Weinberg-Vitale Bill To Strengthen NJ Public Health Council Approved In Senate

Measure Would Ensure Broader Representation, Direct Council to Identify Health Funding Available to the State

TRENTON – A bill sponsored by Senate Health, Human Services and Senior Citizens Committee Chairwoman Loretta Weinberg and Committee Vice Chair Joseph F. Vitale which would strengthen the role and membership of the New Jersey Public Health Council was approved today by the Senate by a vote of 29-10.

“Considering that New Jersey’s public health dollars are stretched to the absolute limit, we need a public agency with broad representation of all facets of the health care industry to seek out funding wherever it may exist,” said Senator Weinberg, D-Bergen. “Under this bill, the Public Health Council will not only serve to advise State policy and regulation-makers about the science of health care, but will also be called upon to identify untapped federal and private funding sources for which the State can apply. It would make the Public Health Council relevant to the needs and demands of a 21st Century public health care system.”

“Since it was scaled back in 2005, the Public Health Council has acted on the periphery of New Jersey’s public health programs, providing limited advice on the direction of health policy in the State,” said Senator Vitale, D-Middlesex. “Through this bill, we wanted to empower the agency to once again make important policy and funding recommendations to make sure that we take the politics out of health care and apply for all the funds for which New Jersey qualifies. At a time when the health care picture nationally is in a state of flux, we absolutely need the Public Health Council to make sure New Jersey’s health programs are meeting the shifting health care needs of our people.”

The bill, S-2659, would revise the Public Health Council’s membership, and restore the functions, powers and duties of the Council. Under the bill, the Council’s membership would be amended in order to better reflect a broader representation of public health interests. Specifically, the revised Council would include:

• a dentist licensed to practice in New Jersey, appointed by the Governor;

• a person who is knowledgeable by way of education or professional experience in health-related aspects of terrorism, appointed by the Governor;

• a dean of a school of public health, or a regionally accredited institution of higher education in New Jersey, appointed by the Governor;

• a health insurance carrier licensed to do business in New Jersey; appointed by the Governor;

• a physician who specializes in infections disease, appointed by the Senate President;

• a State-licensed public health officer, appointed by the Senate President;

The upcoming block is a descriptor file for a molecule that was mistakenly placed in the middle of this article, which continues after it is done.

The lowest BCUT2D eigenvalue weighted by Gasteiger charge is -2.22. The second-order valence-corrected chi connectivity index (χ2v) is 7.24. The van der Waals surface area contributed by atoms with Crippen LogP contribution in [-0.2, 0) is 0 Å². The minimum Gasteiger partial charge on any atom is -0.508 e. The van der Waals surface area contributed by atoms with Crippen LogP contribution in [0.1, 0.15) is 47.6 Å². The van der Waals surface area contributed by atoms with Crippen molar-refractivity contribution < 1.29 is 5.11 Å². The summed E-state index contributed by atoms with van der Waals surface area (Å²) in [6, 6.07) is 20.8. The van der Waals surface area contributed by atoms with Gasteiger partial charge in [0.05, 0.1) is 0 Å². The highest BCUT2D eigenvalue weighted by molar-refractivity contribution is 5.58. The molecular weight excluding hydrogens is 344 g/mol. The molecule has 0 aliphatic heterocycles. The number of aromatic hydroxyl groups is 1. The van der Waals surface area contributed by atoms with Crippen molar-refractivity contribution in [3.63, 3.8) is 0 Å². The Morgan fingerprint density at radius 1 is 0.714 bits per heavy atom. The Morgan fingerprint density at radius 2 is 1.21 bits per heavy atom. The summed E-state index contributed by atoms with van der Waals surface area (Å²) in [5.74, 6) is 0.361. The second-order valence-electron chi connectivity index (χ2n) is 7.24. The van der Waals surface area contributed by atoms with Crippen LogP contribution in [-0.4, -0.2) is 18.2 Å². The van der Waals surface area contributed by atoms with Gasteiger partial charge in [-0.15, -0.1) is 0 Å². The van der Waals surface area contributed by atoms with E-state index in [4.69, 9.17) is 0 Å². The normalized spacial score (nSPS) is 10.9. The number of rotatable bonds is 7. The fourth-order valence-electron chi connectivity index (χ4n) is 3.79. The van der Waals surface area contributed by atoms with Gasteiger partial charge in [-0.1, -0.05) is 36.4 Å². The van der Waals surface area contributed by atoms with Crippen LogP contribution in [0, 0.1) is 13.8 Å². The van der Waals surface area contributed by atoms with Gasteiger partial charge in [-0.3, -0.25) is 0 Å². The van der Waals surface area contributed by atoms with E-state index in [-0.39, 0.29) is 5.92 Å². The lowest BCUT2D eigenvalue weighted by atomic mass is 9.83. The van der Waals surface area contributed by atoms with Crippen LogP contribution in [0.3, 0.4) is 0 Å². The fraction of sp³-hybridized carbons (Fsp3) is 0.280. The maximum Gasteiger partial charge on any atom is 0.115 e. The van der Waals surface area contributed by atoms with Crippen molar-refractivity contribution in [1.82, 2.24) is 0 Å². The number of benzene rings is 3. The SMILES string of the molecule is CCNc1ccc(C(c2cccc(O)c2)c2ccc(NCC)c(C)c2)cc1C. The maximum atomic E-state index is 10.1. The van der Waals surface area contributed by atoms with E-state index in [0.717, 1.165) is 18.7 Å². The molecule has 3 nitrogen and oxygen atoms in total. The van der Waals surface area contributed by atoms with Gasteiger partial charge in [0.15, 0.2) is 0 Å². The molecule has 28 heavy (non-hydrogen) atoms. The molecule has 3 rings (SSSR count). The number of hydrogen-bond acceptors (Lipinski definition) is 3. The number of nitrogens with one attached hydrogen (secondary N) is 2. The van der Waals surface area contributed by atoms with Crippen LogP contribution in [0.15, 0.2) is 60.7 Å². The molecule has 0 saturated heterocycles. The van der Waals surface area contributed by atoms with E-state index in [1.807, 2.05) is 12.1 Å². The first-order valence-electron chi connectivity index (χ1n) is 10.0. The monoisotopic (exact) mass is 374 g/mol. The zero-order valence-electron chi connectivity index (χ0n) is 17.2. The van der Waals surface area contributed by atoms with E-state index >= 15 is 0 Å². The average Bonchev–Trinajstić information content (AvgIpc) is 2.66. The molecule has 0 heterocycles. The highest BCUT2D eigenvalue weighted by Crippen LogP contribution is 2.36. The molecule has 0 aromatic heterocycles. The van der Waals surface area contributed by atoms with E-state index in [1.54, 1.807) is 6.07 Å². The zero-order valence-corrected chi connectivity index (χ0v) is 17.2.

• someone who represents a philanthropic foundation that funds research on public health issues, appointed by the Senate President;

• a licensed pediatrician, appointed by the Assembly Speaker;

• a person with a demonstrated expertise in maternal and child health, appointed by the Assembly Speaker; and

• a licensed health care professional with a demonstrated knowledge and interest in public health, appointed by the Assembly Speaker.

Under the bill, each member would serve for a term of four years, as opposed to the seven-year terms prescribed for under current law. The members of the Public Health Council serving on the effective date of the bill would continue to serve until the expiration of their respective terms.

“Under the terms of the current law, many of these specialized areas of health care have little to no representation on the Public Health Council,” said Senator Vitale. “We want an organization which can provide comprehensive advice and represent a broad set of interests. Through this bill, we can transform the Public Health Council into an advisory agency which represents and reflects the many varied areas of interest within the public health arena – from pediatric to insurance providers, dentists to anti-terror experts.”

The bill would also direct the Public Health Council to resume some of the duties it had prior to an executive reorganization which took place in 2005 and essentially relegated it to a diminished advisory role. The revamped Public Health Council would be responsible for identifying public and private grants and other funding sources for public health purposes that may be available to the State, and advise the Commissioner of Health of its findings. It would also report annually to the Governor and the Legislature on its activities and include in its report such recommendations for legislative or administrative action as it deems appropriate.

“At a time when more and more people depend on some level of public assistance to access health care, we cannot afford to leave any money on the table, whether its in the form of federal grants or private research dollars,” said Senator Weinberg. “In addition to restoring the Public Health Council to its former responsibilities, we need the Council to be creative about finding funding solutions for our many publicly-funded health care programs. At the end of the day, this will allow State health care administrators to do more with less, and help the greatest number of people possible access decent, quality health care.”

The bill now heads to the Assembly for consideration.

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